They haven't fallen into that trap of putting buttons all over it to make it feel like Formula 1.
They don't make you choose on your instrument panel between the speedometer and the sat nav
like Ferrari do. All that stuff they put here, and your music, on a sort of iPad thing in the middle.
It's a fantastic place to be.
My only problem with this really is, I like a supercar to look a bit crazy, a bit mad, like a Zonda.
If you ask me, this is sort of plain.
You say Zonda, but which Zonda do you mean?
Well, the Pagani Zonda, as opposed to the Kia Zonda or the Ford Zonda.
No, you see, over the years, there have been thousands of them.
The saga began 12 years ago when Pagani launched this - Genesis.
The very brilliant and very dramatic C12.
A year later, they introduced a slightly faster version called the C12S,
and we saw that it was good.
Then there was the Roadster S and the Monza, and the F,
and the F Roadster.
And then, just when we thought every angle had been explored, the F Clubsport.
We imagined that this would be the final Zonda, the final encore.
But we were wrong.
Welcome, everyone, to the Zonda R, the last of the breed.
And by far the most confusing.
It looks like a pure-bred racer, but you can't race it,
because there are rules and regulations in motor sport,
and this meets none of them. And if you try to take it on the road,
a policeman is going to stop you and say, "Sir, where are your indicators
"and why do you not have any tread on your tyres?"
So if it's not for racing and it's not for the road,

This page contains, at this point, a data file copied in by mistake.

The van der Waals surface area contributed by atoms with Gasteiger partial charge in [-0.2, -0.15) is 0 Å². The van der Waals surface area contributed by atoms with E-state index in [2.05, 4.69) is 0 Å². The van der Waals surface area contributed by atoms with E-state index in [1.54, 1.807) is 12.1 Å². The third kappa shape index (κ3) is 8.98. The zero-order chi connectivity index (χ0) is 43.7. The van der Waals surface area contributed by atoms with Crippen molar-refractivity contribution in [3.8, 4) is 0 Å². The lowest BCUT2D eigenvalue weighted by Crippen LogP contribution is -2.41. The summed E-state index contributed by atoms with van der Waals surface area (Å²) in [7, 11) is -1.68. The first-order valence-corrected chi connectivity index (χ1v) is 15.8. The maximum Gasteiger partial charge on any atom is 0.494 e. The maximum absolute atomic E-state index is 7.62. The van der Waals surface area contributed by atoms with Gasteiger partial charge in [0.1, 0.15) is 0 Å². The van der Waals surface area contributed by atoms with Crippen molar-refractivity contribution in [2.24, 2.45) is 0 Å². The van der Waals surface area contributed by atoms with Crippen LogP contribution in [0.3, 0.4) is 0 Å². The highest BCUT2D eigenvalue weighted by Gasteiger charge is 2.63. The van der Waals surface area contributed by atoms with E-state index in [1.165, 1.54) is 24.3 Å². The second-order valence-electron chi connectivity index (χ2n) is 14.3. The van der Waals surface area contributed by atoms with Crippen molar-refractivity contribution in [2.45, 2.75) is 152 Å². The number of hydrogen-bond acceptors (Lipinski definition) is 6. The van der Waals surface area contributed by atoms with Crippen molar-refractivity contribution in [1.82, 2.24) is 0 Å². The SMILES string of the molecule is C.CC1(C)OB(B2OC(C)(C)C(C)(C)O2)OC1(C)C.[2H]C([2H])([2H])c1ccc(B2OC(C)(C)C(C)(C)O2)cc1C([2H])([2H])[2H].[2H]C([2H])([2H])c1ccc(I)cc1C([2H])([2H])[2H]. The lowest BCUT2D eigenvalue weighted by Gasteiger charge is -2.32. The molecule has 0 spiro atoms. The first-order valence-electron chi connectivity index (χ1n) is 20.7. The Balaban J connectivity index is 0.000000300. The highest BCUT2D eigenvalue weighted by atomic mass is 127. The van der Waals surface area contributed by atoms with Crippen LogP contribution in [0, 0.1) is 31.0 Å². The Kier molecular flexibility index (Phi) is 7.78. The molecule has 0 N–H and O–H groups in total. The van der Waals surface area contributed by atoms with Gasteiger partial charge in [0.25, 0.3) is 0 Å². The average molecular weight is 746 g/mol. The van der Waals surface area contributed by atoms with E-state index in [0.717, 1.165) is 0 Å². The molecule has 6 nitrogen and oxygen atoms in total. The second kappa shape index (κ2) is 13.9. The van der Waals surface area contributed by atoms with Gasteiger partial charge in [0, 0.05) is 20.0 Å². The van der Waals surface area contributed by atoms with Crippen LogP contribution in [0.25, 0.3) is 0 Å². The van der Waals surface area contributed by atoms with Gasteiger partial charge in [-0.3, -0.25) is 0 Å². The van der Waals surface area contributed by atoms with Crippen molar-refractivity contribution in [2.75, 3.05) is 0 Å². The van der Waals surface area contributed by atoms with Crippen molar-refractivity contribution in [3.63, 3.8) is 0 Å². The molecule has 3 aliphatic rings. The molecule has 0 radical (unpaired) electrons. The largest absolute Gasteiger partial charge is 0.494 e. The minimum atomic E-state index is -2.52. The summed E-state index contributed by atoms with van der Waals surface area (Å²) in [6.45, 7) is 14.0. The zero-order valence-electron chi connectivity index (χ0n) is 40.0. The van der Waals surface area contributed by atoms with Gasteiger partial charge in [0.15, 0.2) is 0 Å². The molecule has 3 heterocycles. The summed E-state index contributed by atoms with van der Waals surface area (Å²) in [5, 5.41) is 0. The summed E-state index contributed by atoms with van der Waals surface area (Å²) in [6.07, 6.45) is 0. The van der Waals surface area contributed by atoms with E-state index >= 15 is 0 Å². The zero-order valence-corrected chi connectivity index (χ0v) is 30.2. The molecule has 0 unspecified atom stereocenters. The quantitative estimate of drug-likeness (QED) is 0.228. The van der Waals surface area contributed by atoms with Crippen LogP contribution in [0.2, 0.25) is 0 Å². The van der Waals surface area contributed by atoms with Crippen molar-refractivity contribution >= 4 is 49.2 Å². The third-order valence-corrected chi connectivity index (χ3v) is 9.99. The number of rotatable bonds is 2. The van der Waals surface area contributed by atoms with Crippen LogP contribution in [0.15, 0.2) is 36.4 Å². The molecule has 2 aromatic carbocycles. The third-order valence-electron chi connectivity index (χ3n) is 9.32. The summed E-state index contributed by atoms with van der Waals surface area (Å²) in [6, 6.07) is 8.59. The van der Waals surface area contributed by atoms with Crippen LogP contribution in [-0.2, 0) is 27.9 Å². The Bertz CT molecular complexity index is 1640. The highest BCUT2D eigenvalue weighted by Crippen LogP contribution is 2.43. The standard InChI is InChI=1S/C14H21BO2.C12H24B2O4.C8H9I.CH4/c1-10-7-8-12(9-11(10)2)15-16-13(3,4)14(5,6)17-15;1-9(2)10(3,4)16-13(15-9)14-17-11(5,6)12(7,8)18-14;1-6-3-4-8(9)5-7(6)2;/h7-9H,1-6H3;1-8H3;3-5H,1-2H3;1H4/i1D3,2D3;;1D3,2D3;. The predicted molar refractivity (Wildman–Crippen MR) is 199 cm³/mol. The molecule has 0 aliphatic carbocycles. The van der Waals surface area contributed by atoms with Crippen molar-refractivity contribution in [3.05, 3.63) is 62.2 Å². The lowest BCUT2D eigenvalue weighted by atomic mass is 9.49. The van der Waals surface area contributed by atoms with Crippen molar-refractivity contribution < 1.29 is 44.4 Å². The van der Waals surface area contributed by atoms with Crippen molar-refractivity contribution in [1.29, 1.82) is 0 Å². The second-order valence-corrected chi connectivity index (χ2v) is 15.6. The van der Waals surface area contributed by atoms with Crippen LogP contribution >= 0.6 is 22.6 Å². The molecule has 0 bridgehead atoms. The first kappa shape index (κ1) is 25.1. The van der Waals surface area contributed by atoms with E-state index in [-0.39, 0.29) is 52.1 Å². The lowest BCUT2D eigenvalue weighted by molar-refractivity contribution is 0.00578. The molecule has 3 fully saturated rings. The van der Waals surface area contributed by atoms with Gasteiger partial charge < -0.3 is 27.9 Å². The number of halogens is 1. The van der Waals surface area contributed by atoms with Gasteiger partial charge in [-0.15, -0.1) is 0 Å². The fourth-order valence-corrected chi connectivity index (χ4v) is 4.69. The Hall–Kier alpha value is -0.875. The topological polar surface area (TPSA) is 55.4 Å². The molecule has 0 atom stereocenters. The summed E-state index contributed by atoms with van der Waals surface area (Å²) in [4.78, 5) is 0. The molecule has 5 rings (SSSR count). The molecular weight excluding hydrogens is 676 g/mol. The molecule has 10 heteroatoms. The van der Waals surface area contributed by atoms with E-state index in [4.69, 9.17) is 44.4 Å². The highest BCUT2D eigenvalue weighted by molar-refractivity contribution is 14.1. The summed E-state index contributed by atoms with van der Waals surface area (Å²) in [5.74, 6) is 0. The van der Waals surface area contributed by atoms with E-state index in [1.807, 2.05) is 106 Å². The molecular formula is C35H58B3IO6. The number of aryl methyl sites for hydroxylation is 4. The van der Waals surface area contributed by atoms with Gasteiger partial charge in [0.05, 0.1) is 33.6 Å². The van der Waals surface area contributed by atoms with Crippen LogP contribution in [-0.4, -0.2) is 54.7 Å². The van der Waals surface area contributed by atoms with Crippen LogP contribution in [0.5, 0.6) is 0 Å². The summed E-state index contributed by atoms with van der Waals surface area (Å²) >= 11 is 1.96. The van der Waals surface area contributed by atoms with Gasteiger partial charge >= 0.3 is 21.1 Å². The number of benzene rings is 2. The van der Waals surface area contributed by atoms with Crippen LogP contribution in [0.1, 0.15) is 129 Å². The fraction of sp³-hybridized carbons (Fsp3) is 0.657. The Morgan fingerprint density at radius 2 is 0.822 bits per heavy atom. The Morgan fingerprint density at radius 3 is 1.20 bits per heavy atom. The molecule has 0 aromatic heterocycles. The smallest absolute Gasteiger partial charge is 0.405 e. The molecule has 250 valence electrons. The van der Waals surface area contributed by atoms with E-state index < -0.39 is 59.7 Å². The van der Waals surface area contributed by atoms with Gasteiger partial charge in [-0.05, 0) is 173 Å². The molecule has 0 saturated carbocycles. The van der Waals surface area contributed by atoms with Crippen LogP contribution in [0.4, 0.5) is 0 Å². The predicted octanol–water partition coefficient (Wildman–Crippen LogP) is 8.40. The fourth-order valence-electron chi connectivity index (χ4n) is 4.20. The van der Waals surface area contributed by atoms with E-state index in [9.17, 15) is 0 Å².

what is it for?
ENGINE DROWNS SPEECH
Annoyingly, the R is so loud that our team of sound recordists had to have a bit of a rethink.
What I was saying before I had this microphone fitted is, it really is jolly fast.
Very jolly fast!
0 to 60 takes 3 seconds.
Top speed? Nobody knows. Definitely more than 230, though.
The main reason for all this phenomenalness is the engine.
It's a six-litre Mercedes V12, which produces 740 horsepower.
And it's being used to power a car which weighs less than a Ford Fiesta.
That makes the performance extremely dramatic!
The Zonda R recently blitzed their own record at the Nurburgring.
It got round in 6 minutes and 47 seconds,
and from where I'm sitting, I cannot work out why it took so long.
I can only assume the driver stopped off halfway round to read a book.
Bruce Forsyth could get this thing round the Nurburgring in less time than that.
All Zondas look like they will be more complicated to drive than spaceships, but they're not.
And because this one has grippy, slick tyres, it's the easiest of the lot.
You can whizz about at top speed
and you've got time and brain power to think,
"I really like the way they've got these air vents laid out."
That's a nice strap, kind of old-fashioned and modern all at the same time.
It doesn't really matter if you're not concentrating.
Because it doesn't weigh anything
and because its carbon brakes are so enormous,
it will go from 125 mph to a dead stop in 4.3 seconds.
Oh, yeah. Like that.
The only way to stop faster is to hit a tree.
And this is the first Zonda to have a flappy-paddle gearbox.
It isn't the most refined system in the world, if I'm honest, but it is quick.
And it does mean that when you floor it, you enjoy the fury